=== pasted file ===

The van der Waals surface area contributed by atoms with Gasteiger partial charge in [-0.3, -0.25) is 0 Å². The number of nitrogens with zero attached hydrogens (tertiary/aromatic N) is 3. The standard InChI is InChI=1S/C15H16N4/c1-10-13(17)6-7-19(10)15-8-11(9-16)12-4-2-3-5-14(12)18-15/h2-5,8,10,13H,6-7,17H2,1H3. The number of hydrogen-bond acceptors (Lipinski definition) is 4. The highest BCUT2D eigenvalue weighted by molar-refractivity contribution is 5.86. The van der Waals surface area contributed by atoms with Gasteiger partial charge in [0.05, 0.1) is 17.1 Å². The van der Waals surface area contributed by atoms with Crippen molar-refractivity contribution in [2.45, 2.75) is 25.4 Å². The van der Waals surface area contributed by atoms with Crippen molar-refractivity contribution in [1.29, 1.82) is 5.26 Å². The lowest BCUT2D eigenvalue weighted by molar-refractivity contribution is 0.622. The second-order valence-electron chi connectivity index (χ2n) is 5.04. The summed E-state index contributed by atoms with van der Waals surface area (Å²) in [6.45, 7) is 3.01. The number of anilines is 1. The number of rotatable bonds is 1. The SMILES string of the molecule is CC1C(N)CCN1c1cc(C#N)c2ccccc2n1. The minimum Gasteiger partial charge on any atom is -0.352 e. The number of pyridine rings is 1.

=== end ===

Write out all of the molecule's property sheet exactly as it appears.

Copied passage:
The van der Waals surface area contributed by atoms with Gasteiger partial charge in [-0.3, -0.25) is 0 Å². The number of nitrogens with zero attached hydrogens (tertiary/aromatic N) is 3. The standard InChI is InChI=1S/C15H16N4/c1-10-13(17)6-7-19(10)15-8-11(9-16)12-4-2-3-5-14(12)18-15/h2-5,8,10,13H,6-7,17H2,1H3. The number of hydrogen-bond acceptors (Lipinski definition) is 4. The highest BCUT2D eigenvalue weighted by molar-refractivity contribution is 5.86. The van der Waals surface area contributed by atoms with Gasteiger partial charge in [0.05, 0.1) is 17.1 Å². The van der Waals surface area contributed by atoms with Crippen molar-refractivity contribution in [2.45, 2.75) is 25.4 Å². The van der Waals surface area contributed by atoms with Crippen molar-refractivity contribution in [1.29, 1.82) is 5.26 Å². The lowest BCUT2D eigenvalue weighted by molar-refractivity contribution is 0.622. The second-order valence-electron chi connectivity index (χ2n) is 5.04. The summed E-state index contributed by atoms with van der Waals surface area (Å²) in [6.45, 7) is 3.01. The number of anilines is 1. The number of rotatable bonds is 1. The SMILES string of the molecule is CC1C(N)CCN1c1cc(C#N)c2ccccc2n1. The minimum Gasteiger partial charge on any atom is -0.352 e. The number of pyridine rings is 1.